A year ago, I stopped using the term transmedia in reference to my company and my company’s projects. I had just returned from SXSW in time to catch the first ‘Transmedia, Hollywood’ conference, and the cross-currents going on in the transmedia space forced me to re-evaluate my use of the term.
A lot has happened in the last year, much of it in the last two weeks, to influence my views on transmedia. It seemed a good time to re-evaluate my decision from last year.
- Thy name is Transmedia…sort of.
Within a month of my post last year, the Producer’s Guild of America created a new credit: the Transmedia Producer.
From my small and subjective corner of the world, this seemed to have one very profound effect: it ended some of the global debate over whether this practice should be called transmedia, cross-media, multi-platform integrated whosiwhatsit, or something else.
The upside was that it shifted many of the conversations from “what should we call it?” to “what does it mean?”
The downside was that it acted much like a time machine, executing a kind of revisionist history around the world, ignoring much of the prior work not labelled transmedia (but which clearly addressed that space) to go ignored in Google searches.
But regardless of the true impact of the PGA’s announcement, the last twelve months definitely saw new organizations and people embracing the transmedia term:
- Transmedia Artists Guild
Although the Transmedia Artists Guild debuted at last year’s ARGFest, I think their SXSW talk this year really served as their official launch (the site went live earlier this year, and their talk at SXSW was very well received).
- Transmedia Storyteller
The Transmedia Storyteller community has been actively connecting people and sharing content/ideas/updates in the transmedia space for months. While it’s a company-backed community, its founder, Robert Pratten, has encouraged input from others around the world.
Gary Hayes founded StoryLabs to share best practices in the transmedia space and provide a global clearinghouse for creatives seeking transmedia mentors.
- You Suck at Transmedia
Started by Christy Dena, You Suck at Transmedia is meant to limit the amount of, well, sucky transmedia.
- Hello, My Name is Transmedia
I was thrilled to see so many new voices like April Arrglington, Lucas Johnson and Simon Pulman entering the transmedia conversation with blogs a blazing, bringing new insights, perspectives, and energy.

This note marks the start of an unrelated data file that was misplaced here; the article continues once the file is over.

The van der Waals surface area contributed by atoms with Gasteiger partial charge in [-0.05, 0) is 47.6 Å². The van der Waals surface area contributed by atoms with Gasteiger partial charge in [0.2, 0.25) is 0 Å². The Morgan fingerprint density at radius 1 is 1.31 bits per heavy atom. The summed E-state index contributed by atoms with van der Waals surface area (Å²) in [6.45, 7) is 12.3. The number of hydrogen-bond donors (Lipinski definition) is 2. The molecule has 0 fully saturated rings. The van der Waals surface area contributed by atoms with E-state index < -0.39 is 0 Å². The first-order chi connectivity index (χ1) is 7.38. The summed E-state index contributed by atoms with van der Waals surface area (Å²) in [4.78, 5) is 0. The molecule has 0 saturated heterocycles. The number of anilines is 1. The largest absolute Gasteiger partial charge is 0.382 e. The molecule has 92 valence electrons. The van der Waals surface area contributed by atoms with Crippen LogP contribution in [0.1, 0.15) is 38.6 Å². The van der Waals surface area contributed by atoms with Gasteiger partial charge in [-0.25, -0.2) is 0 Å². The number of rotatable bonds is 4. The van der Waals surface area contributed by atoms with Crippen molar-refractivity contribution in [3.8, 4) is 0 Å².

- The Royale with…Transmedia
Karine Halpern has been rallying transmedia support all over the world from her European base of operations. She is determined to make the world Transmedia Ready.
And though the explicit link to transmedia in this next point is perhaps tenuous, I would be wrong to omit a significant capital event that occurred recently involving Fourth Wall Studios:
- How Much is that Transmedia in the Window?
Almost a quarter of a billion (with a “B”) dollars ($15,000,000 in operating capital, plus what amounts to a $200,000,000 line of credit, to be exact).
That’s how much the richest man in Los Angeles valued transmedia earlier this year when he committed those funds to Fourth Wall Studios (which also partnered with No Mimes Media earlier this year, bringing together some of the biggest ARG veterans under one roof).
It’s hard to determine the company’s official position on the term transmedia, since their website is literally a one-page website with zero information on it. However, just about every online press release for this funding included the word transmedia, and Googling “‘fourth wall studios’ transmedia” yields hundreds of hits. Whether or not Fourth Wall views its work as transmedia, the rest of the world apparently does (and Fourth Wall isn’t publicly disagreeing).
Yet, for all of the positive momentum behind the term, or perhaps because of it, the past two weeks demonstrated that the backlash is very much alive and well. And even within the transmedia community, there was some recent dialogue that raised issues and pushed back on the term.
This happened last year about this time, so perhaps it’s a cyclical kind of thing.
I recently tweeted that building a community is not the same as building consensus. Based what I saw online in the past couple of weeks, we still a long way from consensus about transmedia.
- There is no ‘me’ in Transmedia!
Steve Peters recently got on the anti-transmedia wagon (which he started at SXSW, posted about, and is still continuing on twitter under the hashtag #antitransmedia). Steve is a great and funny storyteller, and his #antitransmedia tweets are hilarious. Worth reading even if you disagree with him.
4DFiction gave a great synopsis of many of the recent comments from lots of people in the transmedia space, and it took a similar position to transmedia v. franchising as Peters.
- “Excuse me, waiter, but there’s a man in my transmedia.”
No stranger to transmedia, Andrea Phillips started a…how shall I put this?…passionate discussion about ‘Sexism in Transmedia.’
- If you call it ‘buzzwordgasm,’ that’s bad, right?